Having said all that, it still feels like a resident evil game to me. The gameplay is ratched up but the story, characters, setting, enemy types are all right at home. I enjoyed the story here, and with the spoiler that Chris may be the antagonist in RE8, it was interesting playing the game with that in mind, there is a good portion of the game where Chris goes down a very dark road, and while he does redeem himself, it certainly does make a possible heel turn make sense if they do go down that road.

Gameplay wise, RE6 is a good game, the action here is well done and killing enemies is very satisfying, while the game is fast paced it still does maintain a horror vibe to it as you are often thrust into situations with huge mobs of zombies and some other huge OP monsters.

After a 2nd playthrough of this game I like it just as much as I did the first time, I don't know if people genuinely hate this game because they think its bad, or if they just hate it because it is not what they perceive a resident evil game should be.
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Re: Games Beaten 2020

by MrPopo Tue Jun 02, 2020 11:47 am

Ack wrote:Does it have problems? Well, yes, I admit that there are flaws in 2nd Edition which nowadays I struggle with, such as the invention of THAC0 or the fractional strength stat.

I agree that Fractional Strength was a bad idea; while the goal was to make fighters better at dealing damage than non-fighters it only happened when you already rolled the highest strength so it didn't come into play for most characters (that aren't rerolling a ton) and was then completely invalidated by any magic effects that set your strength to 19 or higher; 3rd edition and beyond would instead given Fighters special moves to make them better at killing. But THAC0 is literally the same as modern D&D roll plus your modifiers vs. enemy defense; all that's changed is the sign on the modifiers.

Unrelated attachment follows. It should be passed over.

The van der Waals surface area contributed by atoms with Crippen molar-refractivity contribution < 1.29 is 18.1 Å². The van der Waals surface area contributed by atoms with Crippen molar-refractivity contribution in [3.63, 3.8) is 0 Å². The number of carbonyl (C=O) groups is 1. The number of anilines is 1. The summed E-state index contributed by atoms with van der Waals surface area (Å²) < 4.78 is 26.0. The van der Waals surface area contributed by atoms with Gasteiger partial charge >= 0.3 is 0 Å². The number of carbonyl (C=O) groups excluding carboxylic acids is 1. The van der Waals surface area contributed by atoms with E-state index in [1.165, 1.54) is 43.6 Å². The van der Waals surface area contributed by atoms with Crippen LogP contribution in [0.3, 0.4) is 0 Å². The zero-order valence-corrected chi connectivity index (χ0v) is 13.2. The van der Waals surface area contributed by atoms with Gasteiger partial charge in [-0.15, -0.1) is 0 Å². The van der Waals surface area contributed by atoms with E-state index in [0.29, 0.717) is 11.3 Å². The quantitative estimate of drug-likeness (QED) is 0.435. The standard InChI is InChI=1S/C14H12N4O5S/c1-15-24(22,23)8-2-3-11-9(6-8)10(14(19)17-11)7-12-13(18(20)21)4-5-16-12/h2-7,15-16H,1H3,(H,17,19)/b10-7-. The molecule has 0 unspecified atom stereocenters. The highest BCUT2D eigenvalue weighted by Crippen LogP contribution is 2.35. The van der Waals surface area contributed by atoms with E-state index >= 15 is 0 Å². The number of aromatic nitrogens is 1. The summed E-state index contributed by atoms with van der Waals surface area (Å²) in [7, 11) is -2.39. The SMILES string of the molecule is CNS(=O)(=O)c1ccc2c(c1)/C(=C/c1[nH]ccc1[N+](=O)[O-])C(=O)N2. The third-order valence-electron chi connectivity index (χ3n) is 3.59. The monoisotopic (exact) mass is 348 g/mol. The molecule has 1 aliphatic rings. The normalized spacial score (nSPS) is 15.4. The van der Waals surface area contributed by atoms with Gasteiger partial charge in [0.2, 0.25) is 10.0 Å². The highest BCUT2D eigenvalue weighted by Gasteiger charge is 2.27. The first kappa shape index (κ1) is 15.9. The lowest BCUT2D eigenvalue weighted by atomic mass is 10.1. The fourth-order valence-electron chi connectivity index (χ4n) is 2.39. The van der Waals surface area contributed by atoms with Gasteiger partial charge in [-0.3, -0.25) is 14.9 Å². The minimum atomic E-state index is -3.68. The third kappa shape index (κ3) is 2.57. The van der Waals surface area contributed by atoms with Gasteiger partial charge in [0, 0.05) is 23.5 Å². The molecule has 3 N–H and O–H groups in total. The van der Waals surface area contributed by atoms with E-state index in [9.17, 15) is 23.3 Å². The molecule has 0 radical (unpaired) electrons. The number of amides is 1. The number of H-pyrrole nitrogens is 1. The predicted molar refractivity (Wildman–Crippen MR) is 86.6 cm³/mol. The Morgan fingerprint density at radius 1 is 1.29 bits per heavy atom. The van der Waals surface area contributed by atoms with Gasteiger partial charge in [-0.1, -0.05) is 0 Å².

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Re: Games Beaten 2020

by marurun Tue Jun 02, 2020 1:15 pm

The problem with THAC0 is just that it was hard to calculate against AC quickly and easily. I mean, the math wasn't fundamentally hard, but so unlike any other math in the game, just this one-off calculation that seemed oddly out of place, and sometimes caused hiccups in game flow. Even the very disciplined would sometimes stumble over it briefly just because.
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Re: Games Beaten 2020

by MrPopo Tue Jun 02, 2020 1:29 pm

marurun wrote:The problem with THAC0 is just that it was hard to calculate against AC quickly and easily. I mean, the math wasn't fundamentally hard, but so unlike any other math in the game, just this one-off calculation that seemed oddly out of place, and sometimes caused hiccups in game flow. Even the very disciplined would sometimes stumble over it briefly just because.